Weissmuller is widely known for his role as Tarzan in 12 films from 1932-1948. He also starred in several other films during his career, including the 1940 film, "Swamp Water" and the 1942 film, "Tarzan's New York Adventure". In his swimming career, Weissmuller won five Olympic gold medals and set a total of 67 world records. He was inducted into the International Swimming Hall of Fame in 1965. Later in life, Weissmuller worked as a spokesperson for a swimming pool company and made several appearances in television commercials. He passed away in Acapulco, Mexico at the age of 79.
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Peter Lorre (June 26, 1904 Ružomberok-March 23, 1964 Los Angeles) also known as László Löwenstein, Lazzy or The Walking Overcoat was an American actor and writer. His child is called Catharine Lorre.
Lorre began his acting career in Austria and Germany, where he gained fame in the 1920s for his work in silent films. He then emigrated to the United States and continued his career in Hollywood, starring in many classic films such as "M" (1931), "The Maltese Falcon" (1941), and "Casablanca" (1942). He was known for his distinctive voice and ability to play creepy, sinister characters.
In addition to acting, Lorre also tried his hand at writing and directing. He wrote and directed the film "The Lost One" (1951), which received critical acclaim but was a commercial failure. Lorre struggled with addiction and health problems throughout his life and died at the age of 59 from a stroke. Despite his struggles, he is remembered as a talented and iconic actor of his time.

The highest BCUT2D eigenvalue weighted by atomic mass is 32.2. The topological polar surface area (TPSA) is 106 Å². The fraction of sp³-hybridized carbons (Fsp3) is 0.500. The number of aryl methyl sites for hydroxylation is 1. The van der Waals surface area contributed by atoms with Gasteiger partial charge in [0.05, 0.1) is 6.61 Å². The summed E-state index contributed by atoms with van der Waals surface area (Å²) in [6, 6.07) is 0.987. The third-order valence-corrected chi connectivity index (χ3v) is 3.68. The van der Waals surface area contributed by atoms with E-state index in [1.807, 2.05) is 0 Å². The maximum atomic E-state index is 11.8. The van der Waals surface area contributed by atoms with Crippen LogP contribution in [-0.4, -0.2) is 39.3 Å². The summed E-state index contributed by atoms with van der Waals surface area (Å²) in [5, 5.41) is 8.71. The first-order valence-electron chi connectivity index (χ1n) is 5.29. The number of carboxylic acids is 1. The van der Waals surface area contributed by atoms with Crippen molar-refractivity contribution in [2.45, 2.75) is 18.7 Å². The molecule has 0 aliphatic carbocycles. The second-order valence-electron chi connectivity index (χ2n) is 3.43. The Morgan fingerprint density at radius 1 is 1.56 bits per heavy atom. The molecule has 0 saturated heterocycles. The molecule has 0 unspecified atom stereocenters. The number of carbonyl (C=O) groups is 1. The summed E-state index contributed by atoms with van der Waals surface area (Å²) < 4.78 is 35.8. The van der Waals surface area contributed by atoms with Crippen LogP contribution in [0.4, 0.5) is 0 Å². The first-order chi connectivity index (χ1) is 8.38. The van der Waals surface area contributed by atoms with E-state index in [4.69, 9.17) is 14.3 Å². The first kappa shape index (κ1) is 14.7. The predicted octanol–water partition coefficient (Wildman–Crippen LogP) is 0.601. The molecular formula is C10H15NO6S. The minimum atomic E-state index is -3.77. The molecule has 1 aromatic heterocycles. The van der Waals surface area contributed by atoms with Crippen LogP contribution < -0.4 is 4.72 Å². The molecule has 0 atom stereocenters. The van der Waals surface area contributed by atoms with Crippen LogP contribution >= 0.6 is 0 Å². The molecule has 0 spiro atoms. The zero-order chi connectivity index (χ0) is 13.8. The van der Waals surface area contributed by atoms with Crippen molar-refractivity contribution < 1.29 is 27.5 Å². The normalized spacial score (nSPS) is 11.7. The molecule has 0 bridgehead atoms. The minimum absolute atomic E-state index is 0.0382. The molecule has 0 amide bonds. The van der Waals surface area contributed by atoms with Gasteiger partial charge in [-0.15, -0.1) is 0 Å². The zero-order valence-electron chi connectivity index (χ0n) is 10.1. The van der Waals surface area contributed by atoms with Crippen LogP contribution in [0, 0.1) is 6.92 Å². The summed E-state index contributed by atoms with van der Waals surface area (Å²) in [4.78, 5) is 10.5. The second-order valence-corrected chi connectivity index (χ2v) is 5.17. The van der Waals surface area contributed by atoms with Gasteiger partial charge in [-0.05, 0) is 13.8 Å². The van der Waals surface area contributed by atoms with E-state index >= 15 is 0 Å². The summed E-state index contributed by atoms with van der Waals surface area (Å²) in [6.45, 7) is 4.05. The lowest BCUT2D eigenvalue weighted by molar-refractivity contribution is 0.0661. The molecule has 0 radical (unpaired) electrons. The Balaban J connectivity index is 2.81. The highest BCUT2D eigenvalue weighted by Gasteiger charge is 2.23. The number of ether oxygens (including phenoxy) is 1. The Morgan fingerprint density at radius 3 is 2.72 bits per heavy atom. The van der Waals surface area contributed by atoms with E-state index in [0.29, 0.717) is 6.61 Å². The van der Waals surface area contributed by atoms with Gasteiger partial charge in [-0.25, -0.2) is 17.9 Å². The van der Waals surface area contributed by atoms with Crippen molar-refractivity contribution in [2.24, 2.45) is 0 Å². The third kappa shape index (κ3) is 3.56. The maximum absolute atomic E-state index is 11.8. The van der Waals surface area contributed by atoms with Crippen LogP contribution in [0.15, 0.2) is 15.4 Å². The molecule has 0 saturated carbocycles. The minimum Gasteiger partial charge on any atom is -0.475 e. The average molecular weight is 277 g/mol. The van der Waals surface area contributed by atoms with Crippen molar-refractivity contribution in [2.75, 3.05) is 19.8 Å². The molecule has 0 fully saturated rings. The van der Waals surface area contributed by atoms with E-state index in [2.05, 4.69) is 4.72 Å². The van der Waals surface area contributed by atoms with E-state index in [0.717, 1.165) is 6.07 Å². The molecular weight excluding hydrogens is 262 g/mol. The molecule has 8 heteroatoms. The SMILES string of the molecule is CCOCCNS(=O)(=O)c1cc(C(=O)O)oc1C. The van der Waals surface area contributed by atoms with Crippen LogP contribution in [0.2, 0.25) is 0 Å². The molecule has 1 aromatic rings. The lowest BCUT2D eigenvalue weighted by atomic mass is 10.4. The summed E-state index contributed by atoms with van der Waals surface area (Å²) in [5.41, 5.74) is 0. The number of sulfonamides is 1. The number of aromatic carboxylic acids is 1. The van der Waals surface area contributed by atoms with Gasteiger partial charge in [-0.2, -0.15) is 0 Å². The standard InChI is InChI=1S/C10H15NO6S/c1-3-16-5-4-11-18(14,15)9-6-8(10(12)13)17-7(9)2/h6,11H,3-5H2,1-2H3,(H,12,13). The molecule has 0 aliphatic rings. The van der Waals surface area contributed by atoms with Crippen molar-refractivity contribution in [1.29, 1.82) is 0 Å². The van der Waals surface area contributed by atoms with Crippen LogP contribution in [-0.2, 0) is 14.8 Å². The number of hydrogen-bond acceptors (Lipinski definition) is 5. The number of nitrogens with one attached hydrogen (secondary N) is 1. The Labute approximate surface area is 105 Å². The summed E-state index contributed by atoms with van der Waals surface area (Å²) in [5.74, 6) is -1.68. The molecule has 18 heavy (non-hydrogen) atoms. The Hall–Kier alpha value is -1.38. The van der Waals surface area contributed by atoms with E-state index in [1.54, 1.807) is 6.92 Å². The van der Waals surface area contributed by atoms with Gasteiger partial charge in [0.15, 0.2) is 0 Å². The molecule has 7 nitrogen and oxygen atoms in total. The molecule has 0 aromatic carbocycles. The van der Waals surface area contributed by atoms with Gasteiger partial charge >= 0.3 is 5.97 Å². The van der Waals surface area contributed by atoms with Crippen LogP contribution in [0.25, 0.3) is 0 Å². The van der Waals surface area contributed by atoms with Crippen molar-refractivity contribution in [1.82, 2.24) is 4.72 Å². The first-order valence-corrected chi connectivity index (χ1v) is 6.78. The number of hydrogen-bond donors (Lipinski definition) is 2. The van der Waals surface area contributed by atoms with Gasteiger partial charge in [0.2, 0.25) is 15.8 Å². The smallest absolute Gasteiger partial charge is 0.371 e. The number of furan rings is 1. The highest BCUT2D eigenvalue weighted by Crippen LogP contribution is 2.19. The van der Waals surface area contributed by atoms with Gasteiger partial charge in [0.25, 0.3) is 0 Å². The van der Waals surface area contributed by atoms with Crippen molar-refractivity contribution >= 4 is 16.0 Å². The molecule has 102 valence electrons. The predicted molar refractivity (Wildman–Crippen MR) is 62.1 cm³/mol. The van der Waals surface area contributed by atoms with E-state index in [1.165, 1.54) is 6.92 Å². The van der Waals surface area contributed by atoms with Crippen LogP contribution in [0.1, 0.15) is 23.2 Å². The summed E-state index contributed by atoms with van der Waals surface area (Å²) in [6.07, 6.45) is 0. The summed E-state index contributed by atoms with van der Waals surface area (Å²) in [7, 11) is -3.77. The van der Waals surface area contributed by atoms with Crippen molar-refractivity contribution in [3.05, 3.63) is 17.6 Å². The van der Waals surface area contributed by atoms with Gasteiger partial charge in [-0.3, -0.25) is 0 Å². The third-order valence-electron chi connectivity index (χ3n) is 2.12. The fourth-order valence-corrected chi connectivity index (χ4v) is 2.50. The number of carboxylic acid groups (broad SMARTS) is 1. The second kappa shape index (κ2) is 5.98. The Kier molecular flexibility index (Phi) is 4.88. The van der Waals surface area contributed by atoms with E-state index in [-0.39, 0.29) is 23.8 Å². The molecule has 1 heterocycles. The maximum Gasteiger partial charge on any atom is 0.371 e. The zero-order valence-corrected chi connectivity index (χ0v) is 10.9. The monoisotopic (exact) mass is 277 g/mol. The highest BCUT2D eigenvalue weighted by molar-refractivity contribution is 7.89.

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Dick Powell (November 14, 1904 Mountain View-January 2, 1963 West Los Angeles) a.k.a. Richard Ewing Powell or Richard Ewing "Dick" Powell was an American film director, actor, singer, television producer and film producer. His children are called Ellen Powell, Pamela Allyson Powell, Norman Powell and Richard Keith Powell Jr..
Powell began his career as a successful singer in the 1930s, but later transitioned to acting and became a popular leading man in Hollywood films of the 1940s and 1950s. He starred in a variety of genres, from musicals to film noir, and worked with some of the biggest names in the industry, including Humphrey Bogart, Lauren Bacall, and Barbara Stanwyck.
In the 1950s, Powell made the transition to television and became a successful producer, working on hit shows such as "77 Sunset Strip" and "The Dick Powell Theatre". He also made a brief comeback to acting in the early 1960s, appearing in films such as "The Hunters" and "The Conqueror".
Powell was married three times, with his first two marriages ending in divorce. He ultimately found lasting love with his third wife, actress June Allyson, and the couple remained married until Powell's death in 1963 from cancer.
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Keye Luke (June 18, 1904 Guangzhou-January 12, 1991 Whittier) also known as Key Luke, Lù Xīlín, Luk Sek Lam, 陸錫麟 or Luk Shek Lun was an American actor, voice actor and painter.
He is best known for his role as Lee Chan in the Charlie Chan films of the 1930s and as the voice of Brak in the TV series Space Ghost. Luke began his acting career in the 1920s and later became a prominent voice actor in the animation industry, lending his voice to characters in classic cartoons like Betty Boop and Popeye. In addition to his acting work, Luke was also an accomplished painter and his art was exhibited in galleries across the U.S. Later in his career, he became an advocate for Asian American representation in the entertainment industry. Luke passed away in 1991 at the age of 86.
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Iron Eyes Cody (April 3, 1904 Kaplan-January 4, 1999 Los Angeles) also known as Espera Oscar DeCorti, Tony Corti, Tony de Corti, Tony Cody, The Crying Indian, Iron Eyes, Espera Oscar de Corti, Espera DeCorti or Iron Cody was an American actor. His children are called Joseph Cody, Robert "Tree" Cody and Arthur Cody.
Iron Eyes Cody was born in Kaplan, Louisiana, to Sicilian immigrants. He claimed to be of Native American descent and spent much of his career portraying Native American characters in film and television. He appeared in over 200 films, including "The Big Trail" with John Wayne and "Sitting Bull" with Dale Robertson.